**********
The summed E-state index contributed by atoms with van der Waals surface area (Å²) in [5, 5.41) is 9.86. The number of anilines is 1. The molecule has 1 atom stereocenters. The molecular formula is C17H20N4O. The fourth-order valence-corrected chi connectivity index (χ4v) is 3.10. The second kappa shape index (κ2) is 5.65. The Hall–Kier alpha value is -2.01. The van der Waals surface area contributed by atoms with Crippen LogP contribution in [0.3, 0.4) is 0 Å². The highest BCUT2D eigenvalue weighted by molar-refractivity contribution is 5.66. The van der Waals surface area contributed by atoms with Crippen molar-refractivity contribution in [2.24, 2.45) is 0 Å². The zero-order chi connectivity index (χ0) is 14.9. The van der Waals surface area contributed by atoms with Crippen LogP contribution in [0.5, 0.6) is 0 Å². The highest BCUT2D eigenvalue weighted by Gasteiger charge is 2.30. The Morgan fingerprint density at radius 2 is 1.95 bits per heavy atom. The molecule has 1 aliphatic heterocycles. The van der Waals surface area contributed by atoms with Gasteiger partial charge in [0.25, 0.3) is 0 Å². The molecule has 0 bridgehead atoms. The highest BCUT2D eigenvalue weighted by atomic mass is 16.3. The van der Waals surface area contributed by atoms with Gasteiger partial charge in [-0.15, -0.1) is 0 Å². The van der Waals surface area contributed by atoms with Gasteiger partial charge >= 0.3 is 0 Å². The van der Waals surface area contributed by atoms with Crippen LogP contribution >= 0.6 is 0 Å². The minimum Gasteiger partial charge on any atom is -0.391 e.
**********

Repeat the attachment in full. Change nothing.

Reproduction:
The summed E-state index contributed by atoms with van der Waals surface area (Å²) in [5, 5.41) is 9.86. The number of anilines is 1. The molecule has 1 atom stereocenters. The molecular formula is C17H20N4O. The fourth-order valence-corrected chi connectivity index (χ4v) is 3.10. The second kappa shape index (κ2) is 5.65. The Hall–Kier alpha value is -2.01. The van der Waals surface area contributed by atoms with Crippen LogP contribution in [0.3, 0.4) is 0 Å². The highest BCUT2D eigenvalue weighted by molar-refractivity contribution is 5.66. The van der Waals surface area contributed by atoms with Crippen molar-refractivity contribution in [2.24, 2.45) is 0 Å². The zero-order chi connectivity index (χ0) is 14.9. The van der Waals surface area contributed by atoms with Crippen LogP contribution in [0.5, 0.6) is 0 Å². The highest BCUT2D eigenvalue weighted by Gasteiger charge is 2.30. The Morgan fingerprint density at radius 2 is 1.95 bits per heavy atom. The molecule has 1 aliphatic heterocycles. The van der Waals surface area contributed by atoms with Gasteiger partial charge in [0.25, 0.3) is 0 Å². The molecule has 0 bridgehead atoms. The highest BCUT2D eigenvalue weighted by atomic mass is 16.3. The van der Waals surface area contributed by atoms with Gasteiger partial charge in [-0.15, -0.1) is 0 Å². The van der Waals surface area contributed by atoms with Gasteiger partial charge >= 0.3 is 0 Å². The van der Waals surface area contributed by atoms with Crippen LogP contribution >= 0.6 is 0 Å². The minimum Gasteiger partial charge on any atom is -0.391 e.